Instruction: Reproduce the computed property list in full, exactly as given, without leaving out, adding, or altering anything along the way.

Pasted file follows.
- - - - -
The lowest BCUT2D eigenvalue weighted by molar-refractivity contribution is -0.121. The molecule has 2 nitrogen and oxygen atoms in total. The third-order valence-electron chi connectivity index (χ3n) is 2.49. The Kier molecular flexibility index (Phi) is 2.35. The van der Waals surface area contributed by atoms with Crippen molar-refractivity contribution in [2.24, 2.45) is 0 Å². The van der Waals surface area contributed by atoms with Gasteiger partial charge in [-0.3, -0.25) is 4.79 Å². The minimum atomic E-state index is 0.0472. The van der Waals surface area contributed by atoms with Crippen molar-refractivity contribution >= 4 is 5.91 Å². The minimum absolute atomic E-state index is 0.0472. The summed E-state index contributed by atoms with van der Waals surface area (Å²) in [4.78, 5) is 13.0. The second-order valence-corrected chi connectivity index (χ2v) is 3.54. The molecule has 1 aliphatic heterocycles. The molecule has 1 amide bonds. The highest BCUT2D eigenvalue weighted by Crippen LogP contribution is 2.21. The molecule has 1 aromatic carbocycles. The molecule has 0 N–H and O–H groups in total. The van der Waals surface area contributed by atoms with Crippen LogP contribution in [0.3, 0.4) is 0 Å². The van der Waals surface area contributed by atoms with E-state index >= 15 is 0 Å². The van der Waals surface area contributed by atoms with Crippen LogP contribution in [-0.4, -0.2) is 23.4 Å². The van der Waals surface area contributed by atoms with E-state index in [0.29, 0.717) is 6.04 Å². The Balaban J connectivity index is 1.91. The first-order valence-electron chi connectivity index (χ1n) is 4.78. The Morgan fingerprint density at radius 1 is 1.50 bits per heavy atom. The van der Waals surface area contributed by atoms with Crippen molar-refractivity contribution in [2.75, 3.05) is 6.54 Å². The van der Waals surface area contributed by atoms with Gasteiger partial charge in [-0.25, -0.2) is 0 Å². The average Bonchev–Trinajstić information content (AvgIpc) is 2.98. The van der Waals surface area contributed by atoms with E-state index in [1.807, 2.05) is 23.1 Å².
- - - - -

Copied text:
The lowest BCUT2D eigenvalue weighted by molar-refractivity contribution is -0.121. The molecule has 2 nitrogen and oxygen atoms in total. The third-order valence-electron chi connectivity index (χ3n) is 2.49. The Kier molecular flexibility index (Phi) is 2.35. The van der Waals surface area contributed by atoms with Crippen molar-refractivity contribution in [2.24, 2.45) is 0 Å². The van der Waals surface area contributed by atoms with Gasteiger partial charge in [-0.3, -0.25) is 4.79 Å². The minimum atomic E-state index is 0.0472. The van der Waals surface area contributed by atoms with Crippen molar-refractivity contribution >= 4 is 5.91 Å². The minimum absolute atomic E-state index is 0.0472. The summed E-state index contributed by atoms with van der Waals surface area (Å²) in [4.78, 5) is 13.0. The second-order valence-corrected chi connectivity index (χ2v) is 3.54. The molecule has 1 aliphatic heterocycles. The molecule has 1 amide bonds. The highest BCUT2D eigenvalue weighted by Crippen LogP contribution is 2.21. The molecule has 1 aromatic carbocycles. The molecule has 0 N–H and O–H groups in total. The van der Waals surface area contributed by atoms with Crippen LogP contribution in [0.3, 0.4) is 0 Å². The van der Waals surface area contributed by atoms with E-state index >= 15 is 0 Å². The van der Waals surface area contributed by atoms with Crippen LogP contribution in [-0.4, -0.2) is 23.4 Å². The van der Waals surface area contributed by atoms with E-state index in [0.29, 0.717) is 6.04 Å². The Balaban J connectivity index is 1.91. The first-order valence-electron chi connectivity index (χ1n) is 4.78. The Morgan fingerprint density at radius 1 is 1.50 bits per heavy atom. The van der Waals surface area contributed by atoms with Crippen molar-refractivity contribution in [2.75, 3.05) is 6.54 Å². The van der Waals surface area contributed by atoms with Gasteiger partial charge in [-0.25, -0.2) is 0 Å². The average Bonchev–Trinajstić information content (AvgIpc) is 2.98. The van der Waals surface area contributed by atoms with E-state index in [1.807, 2.05) is 23.1 Å².